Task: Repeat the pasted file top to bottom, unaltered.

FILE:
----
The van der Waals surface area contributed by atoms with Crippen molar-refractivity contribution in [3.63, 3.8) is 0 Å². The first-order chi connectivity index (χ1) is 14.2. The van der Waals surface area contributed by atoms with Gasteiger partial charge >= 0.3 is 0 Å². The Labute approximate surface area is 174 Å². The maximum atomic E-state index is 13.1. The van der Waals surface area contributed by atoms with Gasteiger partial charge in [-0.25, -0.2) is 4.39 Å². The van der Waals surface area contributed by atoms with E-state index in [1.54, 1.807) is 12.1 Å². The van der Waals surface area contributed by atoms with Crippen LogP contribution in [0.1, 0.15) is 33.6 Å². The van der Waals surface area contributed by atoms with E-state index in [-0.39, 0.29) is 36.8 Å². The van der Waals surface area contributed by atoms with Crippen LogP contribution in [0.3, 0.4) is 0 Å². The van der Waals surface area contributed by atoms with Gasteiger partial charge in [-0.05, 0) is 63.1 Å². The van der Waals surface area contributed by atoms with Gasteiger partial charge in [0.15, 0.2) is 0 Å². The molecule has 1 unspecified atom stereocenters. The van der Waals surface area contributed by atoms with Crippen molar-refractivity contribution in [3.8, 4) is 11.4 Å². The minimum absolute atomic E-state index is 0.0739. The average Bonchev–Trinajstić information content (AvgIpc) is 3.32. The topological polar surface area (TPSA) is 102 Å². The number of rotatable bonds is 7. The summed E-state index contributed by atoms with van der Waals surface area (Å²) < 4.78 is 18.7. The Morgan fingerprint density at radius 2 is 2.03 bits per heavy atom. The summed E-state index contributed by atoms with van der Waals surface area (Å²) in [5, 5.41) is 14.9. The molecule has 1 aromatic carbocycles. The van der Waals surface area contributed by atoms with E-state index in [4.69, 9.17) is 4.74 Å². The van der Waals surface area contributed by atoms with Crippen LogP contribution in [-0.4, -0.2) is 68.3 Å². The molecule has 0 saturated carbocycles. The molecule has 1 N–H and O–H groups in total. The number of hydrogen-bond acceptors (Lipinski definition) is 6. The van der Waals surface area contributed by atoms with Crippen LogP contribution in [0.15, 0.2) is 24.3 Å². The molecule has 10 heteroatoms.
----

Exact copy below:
The van der Waals surface area contributed by atoms with Crippen molar-refractivity contribution in [3.63, 3.8) is 0 Å². The first-order chi connectivity index (χ1) is 14.2. The van der Waals surface area contributed by atoms with Gasteiger partial charge >= 0.3 is 0 Å². The Labute approximate surface area is 174 Å². The maximum atomic E-state index is 13.1. The van der Waals surface area contributed by atoms with Gasteiger partial charge in [-0.25, -0.2) is 4.39 Å². The van der Waals surface area contributed by atoms with E-state index in [1.54, 1.807) is 12.1 Å². The van der Waals surface area contributed by atoms with Crippen LogP contribution in [0.1, 0.15) is 33.6 Å². The van der Waals surface area contributed by atoms with E-state index in [-0.39, 0.29) is 36.8 Å². The van der Waals surface area contributed by atoms with Crippen LogP contribution in [0.3, 0.4) is 0 Å². The van der Waals surface area contributed by atoms with Gasteiger partial charge in [-0.05, 0) is 63.1 Å². The van der Waals surface area contributed by atoms with Gasteiger partial charge in [0.15, 0.2) is 0 Å². The molecule has 1 unspecified atom stereocenters. The van der Waals surface area contributed by atoms with Crippen molar-refractivity contribution in [3.8, 4) is 11.4 Å². The minimum absolute atomic E-state index is 0.0739. The average Bonchev–Trinajstić information content (AvgIpc) is 3.32. The topological polar surface area (TPSA) is 102 Å². The number of rotatable bonds is 7. The summed E-state index contributed by atoms with van der Waals surface area (Å²) < 4.78 is 18.7. The Morgan fingerprint density at radius 2 is 2.03 bits per heavy atom. The summed E-state index contributed by atoms with van der Waals surface area (Å²) in [5, 5.41) is 14.9. The molecule has 1 aromatic carbocycles. The van der Waals surface area contributed by atoms with E-state index in [4.69, 9.17) is 4.74 Å². The van der Waals surface area contributed by atoms with Crippen LogP contribution in [-0.4, -0.2) is 68.3 Å². The molecule has 0 saturated carbocycles. The molecule has 1 N–H and O–H groups in total. The number of hydrogen-bond acceptors (Lipinski definition) is 6. The van der Waals surface area contributed by atoms with Crippen LogP contribution in [0.15, 0.2) is 24.3 Å². The molecule has 10 heteroatoms.